countryside fresh and sweet from the
much recent rain, the convoy goes. It
travels northward bearing to the east.
They are In the war zone now. All
travel Is done by paused. At bridges
anil railroad crossings they stop to
.show their permits while sentinels
frequently bob up at unexpected
places and question there.
Things now take on a decidedly
military aspect. Peasants still work
in the fields as before and all the land
Is tilled. Here and there are rows of
trenchea. Sometimes the convoy passes
bodies of soldiers at target or grenade
practice, or mampuvrlhg. The actual
trenches are still far away. Now and
then they think they hear the sound of
guns.
Evening finds them at last In a small
town with hardly a civilian In sight,
They aro to stop here to await further
orders. The cars are neatly lined up In
a barnyard arter much manoeuvring.
Tho men sleep on stretcher! In
side them and go to bed by the light
of lanterns. They llnd they are but a
dozen miles from tho actual front,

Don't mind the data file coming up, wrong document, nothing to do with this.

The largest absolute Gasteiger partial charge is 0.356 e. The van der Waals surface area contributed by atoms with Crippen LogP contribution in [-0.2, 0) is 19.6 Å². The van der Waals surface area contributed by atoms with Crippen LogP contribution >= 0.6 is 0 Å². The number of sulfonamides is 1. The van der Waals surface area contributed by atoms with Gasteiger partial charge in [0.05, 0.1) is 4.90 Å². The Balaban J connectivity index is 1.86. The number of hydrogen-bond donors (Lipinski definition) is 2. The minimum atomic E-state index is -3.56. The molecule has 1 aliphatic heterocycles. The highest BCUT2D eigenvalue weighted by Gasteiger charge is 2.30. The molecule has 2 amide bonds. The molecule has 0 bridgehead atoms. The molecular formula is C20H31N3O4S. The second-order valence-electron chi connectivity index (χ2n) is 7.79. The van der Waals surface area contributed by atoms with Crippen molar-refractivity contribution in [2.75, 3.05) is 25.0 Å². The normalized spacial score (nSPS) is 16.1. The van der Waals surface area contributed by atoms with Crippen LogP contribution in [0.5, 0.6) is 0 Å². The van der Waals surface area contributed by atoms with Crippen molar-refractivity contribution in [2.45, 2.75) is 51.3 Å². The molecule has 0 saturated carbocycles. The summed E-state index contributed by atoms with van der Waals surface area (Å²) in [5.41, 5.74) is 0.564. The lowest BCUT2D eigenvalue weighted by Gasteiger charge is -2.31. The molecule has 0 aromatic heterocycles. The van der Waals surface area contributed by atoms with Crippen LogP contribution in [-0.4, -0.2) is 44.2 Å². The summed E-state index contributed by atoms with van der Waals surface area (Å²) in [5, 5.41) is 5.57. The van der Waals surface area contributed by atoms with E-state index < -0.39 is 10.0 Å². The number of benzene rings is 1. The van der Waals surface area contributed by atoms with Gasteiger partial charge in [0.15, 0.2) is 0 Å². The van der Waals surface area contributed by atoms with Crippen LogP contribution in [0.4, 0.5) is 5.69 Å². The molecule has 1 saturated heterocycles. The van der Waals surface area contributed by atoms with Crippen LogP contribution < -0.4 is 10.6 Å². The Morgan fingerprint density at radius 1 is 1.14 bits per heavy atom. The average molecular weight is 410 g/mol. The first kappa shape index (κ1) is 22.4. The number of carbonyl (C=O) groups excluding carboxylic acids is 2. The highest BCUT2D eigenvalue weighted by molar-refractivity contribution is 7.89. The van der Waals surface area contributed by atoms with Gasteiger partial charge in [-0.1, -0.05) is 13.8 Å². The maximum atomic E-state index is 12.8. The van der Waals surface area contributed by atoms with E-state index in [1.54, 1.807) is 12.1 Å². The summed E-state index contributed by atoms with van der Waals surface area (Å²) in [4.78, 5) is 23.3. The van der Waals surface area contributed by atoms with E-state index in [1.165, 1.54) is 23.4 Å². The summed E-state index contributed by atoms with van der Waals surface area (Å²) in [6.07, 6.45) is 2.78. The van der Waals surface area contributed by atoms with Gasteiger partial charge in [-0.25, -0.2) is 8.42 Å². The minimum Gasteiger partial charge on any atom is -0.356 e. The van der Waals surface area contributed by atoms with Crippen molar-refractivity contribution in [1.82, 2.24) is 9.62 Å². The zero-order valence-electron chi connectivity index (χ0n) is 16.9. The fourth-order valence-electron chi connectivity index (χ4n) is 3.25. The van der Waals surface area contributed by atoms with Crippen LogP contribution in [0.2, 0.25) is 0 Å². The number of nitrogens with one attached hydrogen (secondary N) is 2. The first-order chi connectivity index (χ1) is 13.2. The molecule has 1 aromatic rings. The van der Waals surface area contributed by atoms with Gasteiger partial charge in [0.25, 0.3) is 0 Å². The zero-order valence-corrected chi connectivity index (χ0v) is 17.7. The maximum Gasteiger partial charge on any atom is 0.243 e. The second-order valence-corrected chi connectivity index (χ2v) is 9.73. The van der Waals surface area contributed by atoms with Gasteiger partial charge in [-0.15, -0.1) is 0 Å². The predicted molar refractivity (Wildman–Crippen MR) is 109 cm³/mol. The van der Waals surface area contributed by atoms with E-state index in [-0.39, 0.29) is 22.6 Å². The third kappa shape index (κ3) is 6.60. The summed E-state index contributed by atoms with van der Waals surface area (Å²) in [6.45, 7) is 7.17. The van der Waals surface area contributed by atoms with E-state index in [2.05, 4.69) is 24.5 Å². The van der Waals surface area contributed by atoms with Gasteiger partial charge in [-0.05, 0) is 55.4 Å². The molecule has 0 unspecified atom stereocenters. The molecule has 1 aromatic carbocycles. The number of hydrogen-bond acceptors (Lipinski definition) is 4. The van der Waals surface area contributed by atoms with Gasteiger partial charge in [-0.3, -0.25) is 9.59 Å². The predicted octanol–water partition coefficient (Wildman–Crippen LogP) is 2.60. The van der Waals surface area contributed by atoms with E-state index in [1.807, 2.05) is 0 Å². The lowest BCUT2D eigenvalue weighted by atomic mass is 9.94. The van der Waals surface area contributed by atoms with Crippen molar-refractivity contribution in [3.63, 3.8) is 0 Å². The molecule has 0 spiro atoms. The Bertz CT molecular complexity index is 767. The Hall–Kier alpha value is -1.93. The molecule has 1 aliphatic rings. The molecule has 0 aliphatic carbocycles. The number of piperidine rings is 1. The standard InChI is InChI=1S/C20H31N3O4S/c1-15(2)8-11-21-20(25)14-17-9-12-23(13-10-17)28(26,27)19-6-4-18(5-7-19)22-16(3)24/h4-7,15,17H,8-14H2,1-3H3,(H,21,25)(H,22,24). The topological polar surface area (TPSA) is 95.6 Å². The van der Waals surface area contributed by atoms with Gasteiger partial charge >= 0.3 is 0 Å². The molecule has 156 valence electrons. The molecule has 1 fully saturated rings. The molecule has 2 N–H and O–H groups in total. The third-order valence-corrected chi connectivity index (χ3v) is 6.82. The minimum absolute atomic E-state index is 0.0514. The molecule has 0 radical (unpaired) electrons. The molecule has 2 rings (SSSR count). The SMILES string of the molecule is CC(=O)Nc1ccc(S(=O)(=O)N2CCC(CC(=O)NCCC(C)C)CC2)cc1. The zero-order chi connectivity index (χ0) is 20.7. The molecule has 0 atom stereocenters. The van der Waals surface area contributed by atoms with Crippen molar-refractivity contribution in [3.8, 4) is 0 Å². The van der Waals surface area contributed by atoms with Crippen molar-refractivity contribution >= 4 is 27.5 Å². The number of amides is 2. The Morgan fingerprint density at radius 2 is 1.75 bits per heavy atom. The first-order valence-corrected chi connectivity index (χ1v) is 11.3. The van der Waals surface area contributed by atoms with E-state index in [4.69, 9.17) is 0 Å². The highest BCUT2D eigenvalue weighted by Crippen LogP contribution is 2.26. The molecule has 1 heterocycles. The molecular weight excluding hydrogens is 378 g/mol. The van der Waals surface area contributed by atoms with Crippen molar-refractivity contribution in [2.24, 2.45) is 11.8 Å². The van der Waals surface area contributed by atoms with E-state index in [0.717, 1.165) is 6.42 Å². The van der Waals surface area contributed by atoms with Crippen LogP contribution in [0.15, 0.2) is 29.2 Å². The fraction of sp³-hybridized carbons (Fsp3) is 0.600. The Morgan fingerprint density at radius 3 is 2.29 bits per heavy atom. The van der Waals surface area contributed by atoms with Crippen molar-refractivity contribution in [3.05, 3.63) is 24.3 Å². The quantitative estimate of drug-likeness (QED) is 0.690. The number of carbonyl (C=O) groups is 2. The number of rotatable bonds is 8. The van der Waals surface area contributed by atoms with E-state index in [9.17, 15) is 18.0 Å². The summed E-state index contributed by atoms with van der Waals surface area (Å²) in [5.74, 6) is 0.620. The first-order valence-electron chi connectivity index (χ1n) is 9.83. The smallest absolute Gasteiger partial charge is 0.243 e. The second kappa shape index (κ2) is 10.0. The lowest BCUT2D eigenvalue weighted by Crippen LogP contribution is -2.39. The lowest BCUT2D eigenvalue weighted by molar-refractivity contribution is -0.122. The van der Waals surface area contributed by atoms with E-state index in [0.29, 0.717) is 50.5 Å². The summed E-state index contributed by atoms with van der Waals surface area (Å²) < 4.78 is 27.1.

The next day they are told they will
work here for a period. But two days
later they are taken up to posts just
behind the third line of trenchea
They are pushed up in a devastated
section In a region under shell flre,
That afternoon the Hermans send
over some ga shelli. One happens to
explodn near two of the ambulances
One of the drivers, fixing something
at the rear of his car, suddenly keels
over aftor the excitement and Is car
ried nway on a Btretcher, In the
meantime cars working In other sec
tions have escapes from bursting
shells.
Tho one who has succumbed to the
gas Is on his feet ngaln by tho evening
nnd Is talking of his experience. That
nlcht. In their tut e town In the rear.
tho men sit nrnund their cara before
going to bod. They have had n good
day'a work, Now they talk of their
escapes with something of the air of
veteran. The experience of the first
In tho crown prince didn't help mt SHip . JL" VHT' ChBTTVkwv BJl32WBBtSr.l 'asUawVlar I?
nfter did he any. They had , IM aTml iJP BawsaaaanEsiplTw
him because a cap i .' -i" M-kjimSp aaa9aiSKaaaas
nas.UP,,Ae'it hVwe'te . fewaaaw'C 'lJrl9.;jliBKrai ibi a I JdIKjVmBIKJP '
iiOTaSap jk&J ff" '""If W Iff r-
luMini I I rL.-vSi JWvm i TJal K iT TaMafaaaMaTaT I IT ! I 1 V aT ' Til I
111 J T W ! I l IH ' II fc I i a w T-UII
Haa
" pUUlNEW AMERICAN SECTION OF FINISHED
time under shell flre has Its novelty,
Following days bring more such ex-,
perlences. At the end of a week the
men are etnnch friends of the troops i
Tl ey have worked hard nnd have
made a good Impirflon on the French
authorities, for they are told they will
be niowd shortly to harder service.
It Is over In the fiercest of the fight
ing. From the present place the can